On Thursday evening, acting chief executive Matthew Cheung Kin-chung and health minister Sophia Chan Siu-chee did not wear masks as they announced plans to tighten preventive measures, including extending health declaration requirements to high-speed rail passengers.
At the same press conference, Constance Chan Hon-yee, the director of health, said it was not necessary to wear masks in normal social settings, unless people had symptoms of illness.
Cheung also acknowledged the surging demand in the retail market, and said officials would have an emergency meeting with mask suppliers on Friday.
He said a few new batches of masks should arrive in the city next week, and that the government would see if they could push for the goods to arrive sooner.
Lam Wai-man, chairman of Hong Kong General Chamber of Pharmacy, meanwhile, said supply was tight and that he did not expect new masks to arrive from the mainland until about February 5, as logistic firms were closed during the Lunar New Year holidays.
He added that pharmacies could try to get masks from Japan and Taiwan, but the cost would be higher.
Unaddressed at this point is the protest-driven ban on face masks, which went into effect in early October, only to be ruled unconstitutional by the Court of First Instance. A decision on the government's appeal of that ruling is pending.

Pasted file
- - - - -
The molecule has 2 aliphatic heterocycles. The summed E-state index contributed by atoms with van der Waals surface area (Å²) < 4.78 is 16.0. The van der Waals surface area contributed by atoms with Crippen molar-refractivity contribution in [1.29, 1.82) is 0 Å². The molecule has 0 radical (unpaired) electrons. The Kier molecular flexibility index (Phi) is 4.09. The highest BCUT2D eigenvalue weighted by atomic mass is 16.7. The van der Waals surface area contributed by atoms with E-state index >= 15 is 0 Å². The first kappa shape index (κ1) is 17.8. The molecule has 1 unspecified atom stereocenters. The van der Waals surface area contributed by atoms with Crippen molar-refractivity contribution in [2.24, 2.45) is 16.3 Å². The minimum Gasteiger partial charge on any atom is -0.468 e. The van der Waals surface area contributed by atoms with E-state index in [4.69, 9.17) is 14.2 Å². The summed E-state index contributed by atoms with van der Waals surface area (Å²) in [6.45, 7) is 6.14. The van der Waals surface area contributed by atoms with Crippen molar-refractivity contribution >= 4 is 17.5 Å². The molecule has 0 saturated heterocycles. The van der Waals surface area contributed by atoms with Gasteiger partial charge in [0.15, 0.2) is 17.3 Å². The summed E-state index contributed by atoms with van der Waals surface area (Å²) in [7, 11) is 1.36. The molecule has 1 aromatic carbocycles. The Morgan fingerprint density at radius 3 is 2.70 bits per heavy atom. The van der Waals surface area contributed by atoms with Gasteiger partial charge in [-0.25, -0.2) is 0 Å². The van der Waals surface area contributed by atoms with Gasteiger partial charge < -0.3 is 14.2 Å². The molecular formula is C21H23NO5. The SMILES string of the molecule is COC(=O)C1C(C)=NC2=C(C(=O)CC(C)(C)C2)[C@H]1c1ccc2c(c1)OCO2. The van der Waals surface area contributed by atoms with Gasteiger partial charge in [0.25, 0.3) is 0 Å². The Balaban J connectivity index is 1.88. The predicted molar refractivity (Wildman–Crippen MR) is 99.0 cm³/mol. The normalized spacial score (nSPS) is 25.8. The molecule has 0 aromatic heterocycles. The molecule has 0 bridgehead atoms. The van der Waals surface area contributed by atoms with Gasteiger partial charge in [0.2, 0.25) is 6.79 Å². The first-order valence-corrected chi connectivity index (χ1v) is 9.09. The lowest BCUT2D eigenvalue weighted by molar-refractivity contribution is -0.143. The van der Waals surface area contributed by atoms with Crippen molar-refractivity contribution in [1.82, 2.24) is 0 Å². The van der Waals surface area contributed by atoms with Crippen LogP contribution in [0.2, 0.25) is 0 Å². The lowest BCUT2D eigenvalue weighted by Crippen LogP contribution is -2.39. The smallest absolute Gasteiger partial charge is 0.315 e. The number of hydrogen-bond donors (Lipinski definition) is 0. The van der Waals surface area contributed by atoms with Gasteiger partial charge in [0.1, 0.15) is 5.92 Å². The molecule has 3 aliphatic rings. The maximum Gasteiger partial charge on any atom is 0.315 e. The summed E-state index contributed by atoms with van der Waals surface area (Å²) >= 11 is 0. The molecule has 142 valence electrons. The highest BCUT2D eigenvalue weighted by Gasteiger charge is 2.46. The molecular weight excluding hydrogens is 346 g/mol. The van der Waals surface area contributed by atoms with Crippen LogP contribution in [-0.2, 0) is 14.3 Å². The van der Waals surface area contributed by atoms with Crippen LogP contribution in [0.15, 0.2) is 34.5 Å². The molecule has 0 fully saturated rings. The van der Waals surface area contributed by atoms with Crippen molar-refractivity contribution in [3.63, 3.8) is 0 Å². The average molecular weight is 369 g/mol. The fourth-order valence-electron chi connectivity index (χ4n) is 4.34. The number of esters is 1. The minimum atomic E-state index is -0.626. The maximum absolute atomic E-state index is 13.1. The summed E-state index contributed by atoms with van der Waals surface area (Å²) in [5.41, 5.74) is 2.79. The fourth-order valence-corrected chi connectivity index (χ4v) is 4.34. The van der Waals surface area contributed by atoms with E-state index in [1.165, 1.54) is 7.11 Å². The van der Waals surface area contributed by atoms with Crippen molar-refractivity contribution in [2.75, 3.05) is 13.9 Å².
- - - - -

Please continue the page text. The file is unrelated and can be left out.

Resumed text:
Amid criticism of the government's efforts, meanwhile, at least five district councils " all controlled by pan-democrats " have approved hundreds of thousands of dollars in funding to distribute masks and antiseptic solutions to local residents and the elderly.
To better protect residents, Central and Western district council's finance committee this week passed a motion allocating HK$1.3 million to outbreak prevention.
Councillor Fergus Leung said they had previously approved HK$200,000 in funding to purchase about 10,000 masks and 5,000 bottles of antiseptic solution, and decided to increase the funding due to the latest developments. Some of those fund will go toward public education.
"We feel that the government has delayed in responding to the latest outbreak of the coronavirus," Leung said.
"Especially, there is little public education, with most focus on public hospitals. So the district council has to step up and fill the void."
Tsuen Wan district council separately granted HK$1 million to the charity Caritas and is expected to begin distributing packages of masks and hand sanitisers to 20,000 elderly or underprivileged residents in early February.
Councillor Adrian Lau Cheuk-yu also criticised government response as "slow and bureaucratic". "But other than criticising, we also have to do something," he said.
District Councils in Yuen Long, Tuen Mun and Southern District have decided to grant HK$500,000 each to the cause, and similar motions are being studied in Northern District and Sai Kung.
The Consumer Council has urged businesses to think about social responsibility and avoid trying to profit from the situation.